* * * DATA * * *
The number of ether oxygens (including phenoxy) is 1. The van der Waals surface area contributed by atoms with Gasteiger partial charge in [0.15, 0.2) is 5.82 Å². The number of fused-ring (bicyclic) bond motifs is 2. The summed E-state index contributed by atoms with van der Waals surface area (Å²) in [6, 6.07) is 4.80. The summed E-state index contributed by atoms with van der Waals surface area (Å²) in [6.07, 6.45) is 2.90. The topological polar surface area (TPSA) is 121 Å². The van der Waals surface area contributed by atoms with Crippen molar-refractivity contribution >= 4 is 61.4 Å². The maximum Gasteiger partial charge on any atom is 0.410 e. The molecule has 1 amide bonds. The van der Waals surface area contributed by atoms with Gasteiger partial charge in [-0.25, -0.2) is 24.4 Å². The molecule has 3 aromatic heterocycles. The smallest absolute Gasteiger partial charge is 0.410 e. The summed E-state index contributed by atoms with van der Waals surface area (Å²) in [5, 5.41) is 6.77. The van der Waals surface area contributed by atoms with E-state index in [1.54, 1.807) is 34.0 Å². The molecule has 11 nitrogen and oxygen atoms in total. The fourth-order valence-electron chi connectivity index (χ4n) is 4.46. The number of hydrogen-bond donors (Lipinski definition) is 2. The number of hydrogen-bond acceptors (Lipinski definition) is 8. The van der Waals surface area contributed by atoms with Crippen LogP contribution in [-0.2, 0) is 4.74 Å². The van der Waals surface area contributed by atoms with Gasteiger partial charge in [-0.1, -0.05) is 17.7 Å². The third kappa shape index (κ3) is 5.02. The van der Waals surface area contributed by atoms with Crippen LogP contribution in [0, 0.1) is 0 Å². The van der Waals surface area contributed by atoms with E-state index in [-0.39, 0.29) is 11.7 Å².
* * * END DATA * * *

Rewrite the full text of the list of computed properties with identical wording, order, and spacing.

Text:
The number of ether oxygens (including phenoxy) is 1. The van der Waals surface area contributed by atoms with Gasteiger partial charge in [0.15, 0.2) is 5.82 Å². The number of fused-ring (bicyclic) bond motifs is 2. The summed E-state index contributed by atoms with van der Waals surface area (Å²) in [6, 6.07) is 4.80. The summed E-state index contributed by atoms with van der Waals surface area (Å²) in [6.07, 6.45) is 2.90. The topological polar surface area (TPSA) is 121 Å². The van der Waals surface area contributed by atoms with Crippen molar-refractivity contribution >= 4 is 61.4 Å². The maximum Gasteiger partial charge on any atom is 0.410 e. The molecule has 1 amide bonds. The van der Waals surface area contributed by atoms with Gasteiger partial charge in [-0.25, -0.2) is 24.4 Å². The molecule has 3 aromatic heterocycles. The smallest absolute Gasteiger partial charge is 0.410 e. The summed E-state index contributed by atoms with van der Waals surface area (Å²) in [5, 5.41) is 6.77. The van der Waals surface area contributed by atoms with E-state index in [1.54, 1.807) is 34.0 Å². The molecule has 11 nitrogen and oxygen atoms in total. The fourth-order valence-electron chi connectivity index (χ4n) is 4.46. The number of hydrogen-bond donors (Lipinski definition) is 2. The number of hydrogen-bond acceptors (Lipinski definition) is 8. The van der Waals surface area contributed by atoms with Crippen LogP contribution in [-0.2, 0) is 4.74 Å². The van der Waals surface area contributed by atoms with Gasteiger partial charge in [-0.1, -0.05) is 17.7 Å². The third kappa shape index (κ3) is 5.02. The van der Waals surface area contributed by atoms with Crippen LogP contribution in [0, 0.1) is 0 Å². The van der Waals surface area contributed by atoms with E-state index in [-0.39, 0.29) is 11.7 Å².